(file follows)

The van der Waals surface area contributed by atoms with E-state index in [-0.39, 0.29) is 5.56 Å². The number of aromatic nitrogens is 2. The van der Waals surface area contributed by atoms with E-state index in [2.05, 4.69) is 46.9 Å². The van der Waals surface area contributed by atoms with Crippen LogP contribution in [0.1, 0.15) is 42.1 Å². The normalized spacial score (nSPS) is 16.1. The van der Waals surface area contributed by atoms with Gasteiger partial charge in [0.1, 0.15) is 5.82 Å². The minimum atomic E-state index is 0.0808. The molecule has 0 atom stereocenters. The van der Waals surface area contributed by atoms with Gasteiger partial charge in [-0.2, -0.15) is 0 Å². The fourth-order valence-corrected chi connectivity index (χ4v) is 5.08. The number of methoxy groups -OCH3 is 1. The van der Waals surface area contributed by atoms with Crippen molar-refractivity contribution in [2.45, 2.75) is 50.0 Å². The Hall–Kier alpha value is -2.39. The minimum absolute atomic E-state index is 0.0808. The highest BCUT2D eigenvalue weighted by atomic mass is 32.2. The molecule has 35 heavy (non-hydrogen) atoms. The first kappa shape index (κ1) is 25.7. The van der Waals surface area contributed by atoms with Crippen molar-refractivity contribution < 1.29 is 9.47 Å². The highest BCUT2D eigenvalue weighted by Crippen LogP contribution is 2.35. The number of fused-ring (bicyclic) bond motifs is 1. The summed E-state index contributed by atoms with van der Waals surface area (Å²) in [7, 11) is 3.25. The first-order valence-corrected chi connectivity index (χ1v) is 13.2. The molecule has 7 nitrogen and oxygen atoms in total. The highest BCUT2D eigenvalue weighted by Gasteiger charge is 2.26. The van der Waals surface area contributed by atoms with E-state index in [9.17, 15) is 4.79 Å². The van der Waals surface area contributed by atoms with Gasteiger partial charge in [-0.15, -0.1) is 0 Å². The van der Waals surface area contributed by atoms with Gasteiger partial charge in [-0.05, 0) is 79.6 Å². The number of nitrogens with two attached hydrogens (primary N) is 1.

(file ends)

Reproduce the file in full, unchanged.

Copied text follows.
The van der Waals surface area contributed by atoms with E-state index in [-0.39, 0.29) is 5.56 Å². The number of aromatic nitrogens is 2. The van der Waals surface area contributed by atoms with E-state index in [2.05, 4.69) is 46.9 Å². The van der Waals surface area contributed by atoms with Crippen LogP contribution in [0.1, 0.15) is 42.1 Å². The normalized spacial score (nSPS) is 16.1. The van der Waals surface area contributed by atoms with Gasteiger partial charge in [0.1, 0.15) is 5.82 Å². The minimum atomic E-state index is 0.0808. The molecule has 0 atom stereocenters. The van der Waals surface area contributed by atoms with Gasteiger partial charge in [-0.2, -0.15) is 0 Å². The fourth-order valence-corrected chi connectivity index (χ4v) is 5.08. The number of methoxy groups -OCH3 is 1. The van der Waals surface area contributed by atoms with Crippen molar-refractivity contribution in [2.45, 2.75) is 50.0 Å². The Hall–Kier alpha value is -2.39. The minimum absolute atomic E-state index is 0.0808. The highest BCUT2D eigenvalue weighted by atomic mass is 32.2. The molecule has 35 heavy (non-hydrogen) atoms. The first kappa shape index (κ1) is 25.7. The van der Waals surface area contributed by atoms with Crippen molar-refractivity contribution < 1.29 is 9.47 Å². The highest BCUT2D eigenvalue weighted by Crippen LogP contribution is 2.35. The number of fused-ring (bicyclic) bond motifs is 1. The summed E-state index contributed by atoms with van der Waals surface area (Å²) in [7, 11) is 3.25. The first-order valence-corrected chi connectivity index (χ1v) is 13.2. The molecule has 7 nitrogen and oxygen atoms in total. The highest BCUT2D eigenvalue weighted by Gasteiger charge is 2.26. The van der Waals surface area contributed by atoms with E-state index in [9.17, 15) is 4.79 Å². The van der Waals surface area contributed by atoms with Gasteiger partial charge in [-0.15, -0.1) is 0 Å². The van der Waals surface area contributed by atoms with Gasteiger partial charge in [-0.05, 0) is 79.6 Å². The number of nitrogens with two attached hydrogens (primary N) is 1.